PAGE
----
The religious and their churches have also maintained that you cannot be moral unless you are religious. They seem to think that to be moral, you need fear to make you toe the line, under the ultimate threat of hell, or something similar. This has been effectively demolished by what has been termed the ‘new atheism’. People like Richard Dawkins, Sam Harris, Daniel Dennett and the late Christopher Hitchens12, with their books, interviews, lectures, debates and podcasts have spread the word of atheism whereas, in the past, atheism was nowhere nearly as well popularised. It used to only occupy the relatively quiet corners of philosophy. The argument against ‘morality requires religion’ assertion largely goes like this: if you need to fear something to make you moral, then you are simply being blackmailed to be moral. I have been an atheist for several decades and all I require is an understanding of the golden rule: treat others as you wish to be treated yourself. In addition, the explosion of revelations of child abuse, both sexual and otherwise within the churches, all across the world, has demonstrated that the religious do not always act the way they insist others should. Nothing has more clearly demonstrated that the assertion that you cannot be moral unless you are religious is very much counterfactual.
Another feature of the modern world that the religious and their churches seem unable to grasp is that modern western society is becoming more tolerant and more progressive. In Australia, this was exemplified by the decriminalisation of homosexuality in various states, with Tasmania being the last to do so. This was despite active opposition from people like Senator Eric Abetz, who stated it was the thin end of the wedge13. That wedge extended to the legalisation of same-sex marriage, despite it being made illegal by the Howard government in 200414. While it had been clear for several years that the populace was quite accepting of same-sex marriage, many of the churches were stridently opposed to it, even to the extent of threatening the sky would fall, and lying about the assertions of those supporting legalisation. As if to emphasise the bigotry of some churches, it is they who are crying out for the ability to continue to discriminate against homosexuals in employment and in education. This is what many of the recommendations of the Ruddock review into religious freedom are about; the continuation of discrimination.
Lastly, there is the immediacy of modern communications. People can see other people from all over the planet who, in some cases, have vastly different belief systems, and at least in some, it probably engenders the thought: ‘why does their religion differ from mine?’ Or perhaps: ‘How can they worship another god if I have been told mine is the one true god?’. This must make them wonder about who has been told the truth, and to doubt whether anyone has been. As an aside; sometimes I wonder how immune to information are many of the religious when they still tell me that god will punish me for not believing in him. What I tend to do if they aren’t specific, is to ask the following question: ‘To which god do you refer?’ followed by the statement ‘There are thousands to choose from’. They tend either to baldly reiterate their previous assertion or just go away.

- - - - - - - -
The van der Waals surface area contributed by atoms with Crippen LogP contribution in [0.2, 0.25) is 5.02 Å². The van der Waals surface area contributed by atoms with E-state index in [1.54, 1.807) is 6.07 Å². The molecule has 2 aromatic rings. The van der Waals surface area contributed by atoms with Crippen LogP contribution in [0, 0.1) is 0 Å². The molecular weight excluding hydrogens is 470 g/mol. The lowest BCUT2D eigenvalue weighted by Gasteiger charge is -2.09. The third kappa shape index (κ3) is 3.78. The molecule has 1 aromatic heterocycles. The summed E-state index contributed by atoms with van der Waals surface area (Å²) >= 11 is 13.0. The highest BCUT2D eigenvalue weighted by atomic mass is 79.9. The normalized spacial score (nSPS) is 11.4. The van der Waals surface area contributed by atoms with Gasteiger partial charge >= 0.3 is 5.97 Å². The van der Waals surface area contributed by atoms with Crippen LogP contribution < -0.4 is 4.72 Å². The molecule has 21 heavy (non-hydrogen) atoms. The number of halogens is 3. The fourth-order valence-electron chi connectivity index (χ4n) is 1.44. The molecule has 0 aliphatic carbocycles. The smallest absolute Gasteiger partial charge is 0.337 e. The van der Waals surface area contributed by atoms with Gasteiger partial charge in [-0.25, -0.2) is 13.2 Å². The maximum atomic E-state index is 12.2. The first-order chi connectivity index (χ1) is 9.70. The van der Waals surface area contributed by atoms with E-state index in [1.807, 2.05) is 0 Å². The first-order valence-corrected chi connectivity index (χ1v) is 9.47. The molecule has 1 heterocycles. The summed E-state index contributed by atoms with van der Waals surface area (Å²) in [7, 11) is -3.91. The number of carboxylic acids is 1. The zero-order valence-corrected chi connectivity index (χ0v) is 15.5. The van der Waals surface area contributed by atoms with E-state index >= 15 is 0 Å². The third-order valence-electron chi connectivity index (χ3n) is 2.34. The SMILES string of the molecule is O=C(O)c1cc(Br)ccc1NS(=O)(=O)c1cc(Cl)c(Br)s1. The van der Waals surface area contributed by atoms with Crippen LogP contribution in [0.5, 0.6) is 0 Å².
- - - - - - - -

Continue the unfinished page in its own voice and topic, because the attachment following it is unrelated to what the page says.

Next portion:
The rapid decrease in the proportion of the population with religious affiliation is what is driving the desperation of the religious, especially Christians, in the western democracies. It is rightly perceived as an existential threat to their privilege and the power that goes with it. To try to retain that privilege, they have either thrown their lot in with people, the likes of whom they would not countenance if they actually believed what they professed, or they have taken over a political party. The former is exemplified by the way the supposedly god-fearing evangelicals in the United States support Trump, who the editorial in the Baltimore Sun referred to as “the most dishonest man to ever occupy the Oval Office, the mocker of war heroes, the gleeful grabber of women’s private parts, the serial bankrupter of businesses, the useful idiot of Vladimir Putin and the guy who insisted there are ‘good people’ among murderous neo-Nazis”15. In Australia, rather than throwing their lot in with an animal like Trump, the religious have effectively taken over the Liberal Party and despite Morrison and company professing to be Christians, they just have policies and attitudes which are like those of Trump. However it is done, the result will be the same: A continuing decline in religious affiliation in part driven by the lies, bigotry and other disgraceful behaviour of the religious.